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Music in Context


bachrocks

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I have been thinking about the context of listening to music these past several months. Several experiences and forum comments have precipitated this post.

 

Music is art, and art is embedded in various layers of context: cultural, chronological, and personal, to name three. My point here is that the enjoyment depends as much on the context of the listening as it does on the music itself.

 

I find myself buying music that I listened to as a child and teenager. I wonder if I am trying to experience those times through listening to the music I had then? Sadly, I am almost always disappointed. The music is not the same I feel. Well, of course, the music hasn't changed. No, it must be that my present context is radically different than when I first heard that music.

 

A few months ago I read on CA that one member (don't recall who) never "got" Dark Side of the Moon by Pink Floyd. My immediate reaction was "are you kidding me?" I could not understand how someone could not see the deep beauty of that masterpiece. So, a few days ago I played it through my new Mcintosh and I was not moved. I wondered to myself why I loved that album so much. Now, it seems very distant from my tastes.

 

Richard, (REShaman), wow, you sure do know a lot about this topic. When I read about your listening to HD music while your massage therapist worked on you and your wife I thought you sure know how to live life. And your therapist probably eagerly awaits your appointments as he/she can enjoy such beautiful music. It reminds me of my work in Korea at a women's college where 95% of my students were ladies (grad students). For the first year there, I kept saying to myself: are they really paying me to stand in a classroom of beautiful girls???

 

Anyhow, I don't know if anyone else has had such experiences with music and differing contexts of listening,but I am curious to hear about your thoughts.

 

thanks,

ron

 

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As a youth, I have recollections of “all night” road trips across the great plains of North America. All I had was AM radio in my car and the signal faded in and out, yet somehow that music communicated to me. How can that be? So little of the signal was getting through, yet I made an emotional connection with the music.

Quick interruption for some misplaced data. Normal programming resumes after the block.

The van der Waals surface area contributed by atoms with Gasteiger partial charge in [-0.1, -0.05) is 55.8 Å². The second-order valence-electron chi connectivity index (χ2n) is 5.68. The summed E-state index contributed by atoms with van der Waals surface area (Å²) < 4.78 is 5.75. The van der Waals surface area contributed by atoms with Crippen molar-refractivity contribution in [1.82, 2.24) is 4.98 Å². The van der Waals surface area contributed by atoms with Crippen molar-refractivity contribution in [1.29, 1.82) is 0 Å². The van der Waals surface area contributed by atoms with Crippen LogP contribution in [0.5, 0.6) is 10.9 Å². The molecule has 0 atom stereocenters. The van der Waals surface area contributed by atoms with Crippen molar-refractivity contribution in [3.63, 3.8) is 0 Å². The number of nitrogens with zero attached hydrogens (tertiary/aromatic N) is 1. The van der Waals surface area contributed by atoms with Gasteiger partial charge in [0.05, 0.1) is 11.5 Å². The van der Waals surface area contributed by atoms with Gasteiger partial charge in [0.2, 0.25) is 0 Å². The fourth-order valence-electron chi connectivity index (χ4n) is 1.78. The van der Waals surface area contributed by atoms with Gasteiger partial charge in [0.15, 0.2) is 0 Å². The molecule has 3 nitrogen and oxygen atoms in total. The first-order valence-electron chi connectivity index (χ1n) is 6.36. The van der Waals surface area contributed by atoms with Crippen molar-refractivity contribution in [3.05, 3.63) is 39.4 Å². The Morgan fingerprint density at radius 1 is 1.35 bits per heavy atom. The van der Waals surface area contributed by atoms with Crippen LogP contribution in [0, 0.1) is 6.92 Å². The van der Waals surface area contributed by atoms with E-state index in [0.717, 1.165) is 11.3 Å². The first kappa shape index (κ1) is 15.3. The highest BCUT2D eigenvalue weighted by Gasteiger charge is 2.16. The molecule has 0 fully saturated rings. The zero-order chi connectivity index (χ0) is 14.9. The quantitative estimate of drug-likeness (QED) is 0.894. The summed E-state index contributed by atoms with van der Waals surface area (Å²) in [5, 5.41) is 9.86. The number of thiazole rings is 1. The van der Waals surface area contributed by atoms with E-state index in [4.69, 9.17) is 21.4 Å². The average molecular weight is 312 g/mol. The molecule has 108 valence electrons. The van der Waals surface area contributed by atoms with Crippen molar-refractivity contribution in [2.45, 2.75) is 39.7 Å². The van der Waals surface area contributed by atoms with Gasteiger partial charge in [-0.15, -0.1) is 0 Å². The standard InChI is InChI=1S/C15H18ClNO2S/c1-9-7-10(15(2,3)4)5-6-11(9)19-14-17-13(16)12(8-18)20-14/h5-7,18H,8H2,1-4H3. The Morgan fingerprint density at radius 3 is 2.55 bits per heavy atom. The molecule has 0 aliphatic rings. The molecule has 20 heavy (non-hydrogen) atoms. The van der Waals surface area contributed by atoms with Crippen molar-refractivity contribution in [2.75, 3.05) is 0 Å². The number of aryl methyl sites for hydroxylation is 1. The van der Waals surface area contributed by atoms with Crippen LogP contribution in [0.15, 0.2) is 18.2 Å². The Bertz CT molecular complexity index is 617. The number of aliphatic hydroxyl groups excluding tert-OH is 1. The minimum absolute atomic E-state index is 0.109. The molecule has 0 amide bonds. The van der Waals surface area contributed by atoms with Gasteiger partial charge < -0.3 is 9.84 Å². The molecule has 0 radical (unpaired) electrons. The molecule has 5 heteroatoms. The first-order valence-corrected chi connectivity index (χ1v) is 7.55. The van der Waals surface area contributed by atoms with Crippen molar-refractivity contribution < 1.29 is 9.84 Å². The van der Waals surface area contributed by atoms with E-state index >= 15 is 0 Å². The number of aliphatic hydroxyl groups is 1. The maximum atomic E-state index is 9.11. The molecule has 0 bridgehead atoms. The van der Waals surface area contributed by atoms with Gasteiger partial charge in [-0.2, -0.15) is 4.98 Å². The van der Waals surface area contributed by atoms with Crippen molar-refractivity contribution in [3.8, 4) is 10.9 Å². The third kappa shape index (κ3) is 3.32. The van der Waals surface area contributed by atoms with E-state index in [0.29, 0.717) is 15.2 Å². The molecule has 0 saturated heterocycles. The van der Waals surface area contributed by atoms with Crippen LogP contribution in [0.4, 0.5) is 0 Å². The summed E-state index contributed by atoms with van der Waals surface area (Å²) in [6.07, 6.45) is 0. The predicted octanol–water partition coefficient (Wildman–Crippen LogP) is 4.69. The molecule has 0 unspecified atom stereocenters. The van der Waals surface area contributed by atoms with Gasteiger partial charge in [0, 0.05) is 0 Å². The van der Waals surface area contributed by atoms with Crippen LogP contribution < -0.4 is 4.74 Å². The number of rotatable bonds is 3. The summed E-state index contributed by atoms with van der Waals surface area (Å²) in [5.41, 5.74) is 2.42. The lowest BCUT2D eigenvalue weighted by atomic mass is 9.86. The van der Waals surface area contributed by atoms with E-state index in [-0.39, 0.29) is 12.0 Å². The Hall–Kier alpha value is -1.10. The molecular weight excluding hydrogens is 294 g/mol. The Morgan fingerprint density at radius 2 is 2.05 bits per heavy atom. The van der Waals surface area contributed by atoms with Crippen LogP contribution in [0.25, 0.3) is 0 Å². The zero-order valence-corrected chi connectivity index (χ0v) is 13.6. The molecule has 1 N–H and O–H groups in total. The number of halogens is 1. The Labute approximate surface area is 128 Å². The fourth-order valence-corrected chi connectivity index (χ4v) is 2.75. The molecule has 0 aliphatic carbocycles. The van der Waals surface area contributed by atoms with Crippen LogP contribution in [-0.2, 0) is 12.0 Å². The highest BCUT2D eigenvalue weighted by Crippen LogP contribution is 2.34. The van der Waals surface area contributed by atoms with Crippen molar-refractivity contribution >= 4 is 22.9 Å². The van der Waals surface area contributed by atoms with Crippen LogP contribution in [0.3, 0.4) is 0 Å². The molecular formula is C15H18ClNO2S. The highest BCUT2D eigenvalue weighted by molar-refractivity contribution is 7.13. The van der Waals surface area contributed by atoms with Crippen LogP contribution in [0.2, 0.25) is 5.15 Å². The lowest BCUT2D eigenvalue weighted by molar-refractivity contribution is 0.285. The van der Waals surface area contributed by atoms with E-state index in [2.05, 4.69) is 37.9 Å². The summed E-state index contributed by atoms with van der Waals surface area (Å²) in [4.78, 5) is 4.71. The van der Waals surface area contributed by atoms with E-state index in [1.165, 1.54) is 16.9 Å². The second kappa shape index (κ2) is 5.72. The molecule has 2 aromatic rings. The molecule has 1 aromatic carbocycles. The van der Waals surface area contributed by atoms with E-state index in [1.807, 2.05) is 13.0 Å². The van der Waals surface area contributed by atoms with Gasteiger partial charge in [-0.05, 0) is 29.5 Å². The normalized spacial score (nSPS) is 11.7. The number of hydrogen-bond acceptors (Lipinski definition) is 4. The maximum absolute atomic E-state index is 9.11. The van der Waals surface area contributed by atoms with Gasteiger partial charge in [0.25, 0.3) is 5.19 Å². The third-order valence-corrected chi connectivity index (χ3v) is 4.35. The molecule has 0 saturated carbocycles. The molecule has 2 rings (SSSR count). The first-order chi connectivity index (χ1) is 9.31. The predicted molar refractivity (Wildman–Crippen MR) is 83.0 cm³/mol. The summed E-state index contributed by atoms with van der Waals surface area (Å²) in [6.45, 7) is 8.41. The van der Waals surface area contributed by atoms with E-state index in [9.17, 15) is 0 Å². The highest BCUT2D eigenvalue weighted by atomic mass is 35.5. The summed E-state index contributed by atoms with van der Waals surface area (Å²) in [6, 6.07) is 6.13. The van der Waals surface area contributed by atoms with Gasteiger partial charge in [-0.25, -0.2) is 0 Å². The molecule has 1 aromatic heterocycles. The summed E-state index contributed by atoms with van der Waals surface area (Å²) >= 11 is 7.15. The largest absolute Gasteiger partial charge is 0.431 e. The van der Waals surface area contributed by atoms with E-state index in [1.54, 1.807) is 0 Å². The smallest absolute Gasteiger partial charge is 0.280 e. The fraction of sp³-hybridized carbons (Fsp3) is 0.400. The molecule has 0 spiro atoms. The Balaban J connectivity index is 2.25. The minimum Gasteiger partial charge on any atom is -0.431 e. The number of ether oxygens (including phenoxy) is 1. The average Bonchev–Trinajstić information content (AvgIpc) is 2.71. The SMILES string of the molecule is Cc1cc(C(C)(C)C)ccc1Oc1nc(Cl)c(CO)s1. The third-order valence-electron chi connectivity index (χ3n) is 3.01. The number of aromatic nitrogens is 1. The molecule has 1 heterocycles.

I can identify the moment I became an “audiophile”. It was on a dance floor in a college gym. One of the guys had set up his high powered stereo system (something like a solid state Kenwood Integrated amp with large Advent speakers). When he put on Doobie Brothers “Black Water” I stopped dancing. I had never heard such clarity before; the frequency response, the dynamic range, everything. I remember the absolute overwhelming feeling the music gave me.

 

I have been searching for that epiphany ever since. Like you observe, when I listen to “Black Water” now, I hear it as a bit gimmicky and I don’t feel the connection to it. The feeling was situational. Likewise, my experience level has increased, so all music has more context. This is mostly for the better, but in some ways a little bit for the worse.

 

I have tried to stop listening that critically to the sound. It really is futile, but I try to tell myself to listen only to the music.

 

I don’t really agree that the goal of an audiophile system is to reproduce music as close to a live performance as possible. My system is good enough to “see” into the soundstage and it is clear that for so much music, that soundstage is manufactured by the person at the mixing console. "Reality" is a false promise. I enjoy more now acoustic music because of the pleasure of the natural ambience, but I think this phase is just my next "Black Water". A short while ago I was only listening to music from the 1930s and 40s which has largely horrible fidelity.

 

I agree that "context" is a huge component to the enjoyment of music.

 

Peachtree Audio DAC-iT, Dynaco Stereo 70 Amp w/ Curcio triode cascode conversion, MCM Systems .7 Monitors

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I enjoyed your post immensely Brian A. I could imagine listening to the music on AM (and not the sound) as you enjoyed driving through the night across the "great plains of North America." Those times are irreplaceable I imagine.

 

And before I read your post I was looking up AM and FM on Wikipedia, trying to understand the difference between the two. Amplitude modulation versus frequency modulation, those terms actually make sense to me now. And I read that AM is much stronger in the evenings, because changes in the ionosphere (whatever they may be) allow the radio waves to travel through the sky as opposed to the day when they seem to be confined to the ground.

 

Really, it was a week for learning. I also got an email from a cousin who mentioned she liked Michael McDonald but her father didn't. I had to look him up too and discovered he was one of the Doobie Brothers. Yes, they had some great music back in the day. I'm somewhat agnostic but I still really like their song "Jesus is just alright."

 

I guess the benefit is that we create new contexts for our listening. Life goes on. Reminds me of Thales of Miletus: you can't step into the same river twice.

 

Thanks for responding.

 

ron

 

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